Global fungus tied to continental drift

June 15, 2017, Translational Genomics Research Institute
This photomicrograph depicts Cryptococcus neoformans using a light India ink staining preparation. Credit: CDC

Cryptococcus, a type of fungi found worldwide that is responsible annually for upwards of 625,000 deaths, was likely originally spread across the globe in conjunction with continental drift, according to a report by the Translational Genomics Research Institute (TGen).

Cryptococcus—Greek for "hidden sphere"—is a fungus usually found in decaying trees and soils. It grows in cultures as yeast. Two primary species of Cryptococcus—Cryptococcus neoformans (C. neoformans) and Cryptococcus gattii (C. gattii)—can cause severe illness, including meningitis, and death.

In a letter published today in the journal mSphere, TGen researchers advance a growing hypothesis that currently separated populations of Cryptococcus fungi were once connected as part of the super-continent known as Pangea. The separation of the populations likely occurred millions of years ago through , rather than through other methods of dispersal, like wind, or from human causes.

For example, the subtype of C. gattii called "VGI" is commonly found in southwestern Europe's Iberian Peninsula (Spain and Portugal) and in sub-Saharan Africa. Now separated by the Mediterranean Sea, Spain was the only European connection to Africa in Pangea.

Likewise, a subtype in India matches those in southern Africa. India and southern Africa were once joined in Pangea. Also in Africa, the subtype of C. gattii called "VGII" is only found in Senegal. This subtype was recently shown by TGen researchers and others to originate from Brazil. Now separated by the Atlantic Ocean, Senegal and Brazil were once joined in Pangea.

"What we see with the dispersal of various species and subspecies of Cryptococcus across the globe are distinct genomic ties between areas once connected as part of the supercontinent of Pangea, but which now are separated in some cases by thousands of miles of ocean," said Dr. David Engelthaler, Co-Director of TGen's Pathogen Genomics Division in Flagstaff, Ariz. "Much of the focus on global pathogen dispersal has been on possible human causes. What seems clear is that Cryptococcus largely dispersed millions of years ago, quite likely through continental drift."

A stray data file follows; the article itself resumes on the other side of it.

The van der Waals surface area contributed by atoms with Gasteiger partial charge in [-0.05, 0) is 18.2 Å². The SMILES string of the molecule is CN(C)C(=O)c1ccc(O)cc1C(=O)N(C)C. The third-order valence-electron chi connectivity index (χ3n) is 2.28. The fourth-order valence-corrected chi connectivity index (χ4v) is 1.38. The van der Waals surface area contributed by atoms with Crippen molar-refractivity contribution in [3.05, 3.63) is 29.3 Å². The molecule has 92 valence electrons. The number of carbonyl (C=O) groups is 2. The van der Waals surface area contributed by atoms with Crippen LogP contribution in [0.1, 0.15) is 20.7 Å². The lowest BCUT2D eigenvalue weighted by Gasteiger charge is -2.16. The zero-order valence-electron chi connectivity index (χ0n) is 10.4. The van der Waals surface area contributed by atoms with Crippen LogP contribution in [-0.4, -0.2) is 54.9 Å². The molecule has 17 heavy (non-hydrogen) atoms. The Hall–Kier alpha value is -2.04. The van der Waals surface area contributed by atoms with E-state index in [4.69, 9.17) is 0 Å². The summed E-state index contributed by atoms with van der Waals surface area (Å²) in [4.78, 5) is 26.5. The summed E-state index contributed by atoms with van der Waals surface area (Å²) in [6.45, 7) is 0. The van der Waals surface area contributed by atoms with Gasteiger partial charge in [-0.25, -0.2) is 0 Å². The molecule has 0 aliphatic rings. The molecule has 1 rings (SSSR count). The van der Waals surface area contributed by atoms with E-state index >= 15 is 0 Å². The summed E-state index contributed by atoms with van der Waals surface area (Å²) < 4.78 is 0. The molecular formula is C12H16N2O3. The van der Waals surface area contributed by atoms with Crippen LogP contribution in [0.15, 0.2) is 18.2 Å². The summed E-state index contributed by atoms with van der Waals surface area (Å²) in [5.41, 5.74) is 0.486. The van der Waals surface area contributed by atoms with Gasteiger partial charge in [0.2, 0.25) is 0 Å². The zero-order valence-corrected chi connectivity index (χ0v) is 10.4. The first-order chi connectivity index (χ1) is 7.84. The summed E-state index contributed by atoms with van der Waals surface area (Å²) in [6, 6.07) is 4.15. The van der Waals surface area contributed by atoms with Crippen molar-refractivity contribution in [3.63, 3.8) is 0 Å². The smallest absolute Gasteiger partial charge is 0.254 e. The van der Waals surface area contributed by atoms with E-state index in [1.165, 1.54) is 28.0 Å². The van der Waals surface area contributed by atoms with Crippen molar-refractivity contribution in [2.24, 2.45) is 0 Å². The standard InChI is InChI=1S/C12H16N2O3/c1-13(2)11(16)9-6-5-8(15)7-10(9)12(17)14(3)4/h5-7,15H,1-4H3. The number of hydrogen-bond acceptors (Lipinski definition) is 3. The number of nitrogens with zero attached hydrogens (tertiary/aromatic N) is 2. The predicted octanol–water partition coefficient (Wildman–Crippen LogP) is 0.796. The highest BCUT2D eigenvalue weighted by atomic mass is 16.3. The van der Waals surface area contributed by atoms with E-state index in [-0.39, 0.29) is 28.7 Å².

In 2014, an international team led by Engelthaler determined that a new emergence of Cryptococcus in the Pacific Northwest likely originated from Brazil. In that case, it was probably human-caused, sometime during the previous century.

Dr. Engelthaler led another international collaboration last year that determined that a different pathogenic fungus, Coccidioides, the cause of Valley Fever in the American Southwest, likely originated out of southern Arizona and possibly northern Mexico. It then spread to South America with mass migration of mammals that began nearly a million years ago, following the final uplift of the Panamanian isthmus, or land bridge, between North and South America.

"We are starting to understand that, while humans can and do move pathogens around the globe fairly efficiently, many microbes owe their current geographic locations to movements of land masses or animals long before humans trekked around the planet," Dr. Engelthaler said.

The TGen Valley Fever study, and the earlier Cryptococcus study, were both published in the journal mBio, which like mSphere is published by the American Society for Microbiology.

Today's article in mSphere builds on initial work led by Dr. Arturo Casadevall of John Hopkins University and colleagues at the University of California Berkeley, who commended Dr. Engelthaler and Dr. Wieland Meyer of the University of Sydney for providing "new information extending our hypothesis."

"These concepts now need to be ground-truthed with advanced statistical analyses to better understand linkages between ancient populations," Engelthaler added, an approach that both groups are working on.

C. neoformans and C. gattii can affect different human populations. C. neoformans typically produces no symptoms in healthy individuals, but it infects up to 1 million people each year, and kills a many as 625,000, mostly those in underdeveloped nations who have immune systems weakened by HIV/AIDS or cancer, according to the U.S. Centers for Disease Control. On the other hand, the C. gattii subtypes more frequently infect healthy immune-competent adults.

Cryptococcus is not contagious. It does not spread from person-to-person. It usually is contracted from inhaling contaminated dust, often associated with bird droppings (C. neoformans) or rotten wood (C. gattii).

Meningitis is an inflammation of the meninges, which are the membranes that cover the brain and spinal cord. It can be caused by an array of germs, including bacteria, fungi, and viruses. Symptoms include headaches, nausea, vomiting, lethargy, sensitivity to light and mental problems, including confusion, hallucinations and personality changes.

Explore further: Study finds likely origin of lung fungus invading Pacific Northwest

More information: David M. Engelthaler et al. Furthering the Continental Drift Speciation Hypothesis in the PathogenicSpecies Complexes, mSphere (2017). DOI: 10.1128/mSphere.00241-17

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